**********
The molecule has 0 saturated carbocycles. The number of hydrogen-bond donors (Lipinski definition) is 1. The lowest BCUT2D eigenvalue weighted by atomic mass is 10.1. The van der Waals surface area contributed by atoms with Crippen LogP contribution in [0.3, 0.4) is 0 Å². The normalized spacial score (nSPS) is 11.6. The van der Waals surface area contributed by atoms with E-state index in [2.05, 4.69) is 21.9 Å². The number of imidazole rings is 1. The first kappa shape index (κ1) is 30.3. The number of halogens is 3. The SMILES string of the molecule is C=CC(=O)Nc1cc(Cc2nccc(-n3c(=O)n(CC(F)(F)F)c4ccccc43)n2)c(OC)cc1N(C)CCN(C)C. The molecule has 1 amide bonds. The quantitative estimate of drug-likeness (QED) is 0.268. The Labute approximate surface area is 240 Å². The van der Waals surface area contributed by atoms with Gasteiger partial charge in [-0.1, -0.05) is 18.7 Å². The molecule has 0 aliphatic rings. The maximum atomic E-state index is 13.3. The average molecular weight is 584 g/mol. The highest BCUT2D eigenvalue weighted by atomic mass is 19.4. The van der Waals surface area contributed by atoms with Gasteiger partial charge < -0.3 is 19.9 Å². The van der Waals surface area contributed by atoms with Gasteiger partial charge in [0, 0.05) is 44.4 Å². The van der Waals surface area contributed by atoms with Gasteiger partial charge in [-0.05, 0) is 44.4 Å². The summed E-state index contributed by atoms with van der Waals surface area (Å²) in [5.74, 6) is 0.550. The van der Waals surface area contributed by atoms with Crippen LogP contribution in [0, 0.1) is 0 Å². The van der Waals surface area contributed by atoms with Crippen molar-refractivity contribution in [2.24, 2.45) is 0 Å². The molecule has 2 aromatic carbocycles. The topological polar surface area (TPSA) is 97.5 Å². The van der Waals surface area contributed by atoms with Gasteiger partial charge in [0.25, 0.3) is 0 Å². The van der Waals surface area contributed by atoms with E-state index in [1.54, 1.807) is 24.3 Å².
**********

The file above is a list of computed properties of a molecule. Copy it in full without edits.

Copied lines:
The molecule has 0 saturated carbocycles. The number of hydrogen-bond donors (Lipinski definition) is 1. The lowest BCUT2D eigenvalue weighted by atomic mass is 10.1. The van der Waals surface area contributed by atoms with Crippen LogP contribution in [0.3, 0.4) is 0 Å². The normalized spacial score (nSPS) is 11.6. The van der Waals surface area contributed by atoms with E-state index in [2.05, 4.69) is 21.9 Å². The number of imidazole rings is 1. The first kappa shape index (κ1) is 30.3. The number of halogens is 3. The SMILES string of the molecule is C=CC(=O)Nc1cc(Cc2nccc(-n3c(=O)n(CC(F)(F)F)c4ccccc43)n2)c(OC)cc1N(C)CCN(C)C. The molecule has 1 amide bonds. The quantitative estimate of drug-likeness (QED) is 0.268. The Labute approximate surface area is 240 Å². The van der Waals surface area contributed by atoms with Gasteiger partial charge in [-0.1, -0.05) is 18.7 Å². The molecule has 0 aliphatic rings. The maximum atomic E-state index is 13.3. The average molecular weight is 584 g/mol. The highest BCUT2D eigenvalue weighted by atomic mass is 19.4. The van der Waals surface area contributed by atoms with Gasteiger partial charge < -0.3 is 19.9 Å². The van der Waals surface area contributed by atoms with Gasteiger partial charge in [0, 0.05) is 44.4 Å². The van der Waals surface area contributed by atoms with Gasteiger partial charge in [-0.05, 0) is 44.4 Å². The summed E-state index contributed by atoms with van der Waals surface area (Å²) in [5.74, 6) is 0.550. The van der Waals surface area contributed by atoms with Crippen LogP contribution in [0, 0.1) is 0 Å². The van der Waals surface area contributed by atoms with Crippen molar-refractivity contribution in [2.24, 2.45) is 0 Å². The molecule has 2 aromatic carbocycles. The topological polar surface area (TPSA) is 97.5 Å². The van der Waals surface area contributed by atoms with Gasteiger partial charge in [0.25, 0.3) is 0 Å². The van der Waals surface area contributed by atoms with E-state index in [1.54, 1.807) is 24.3 Å².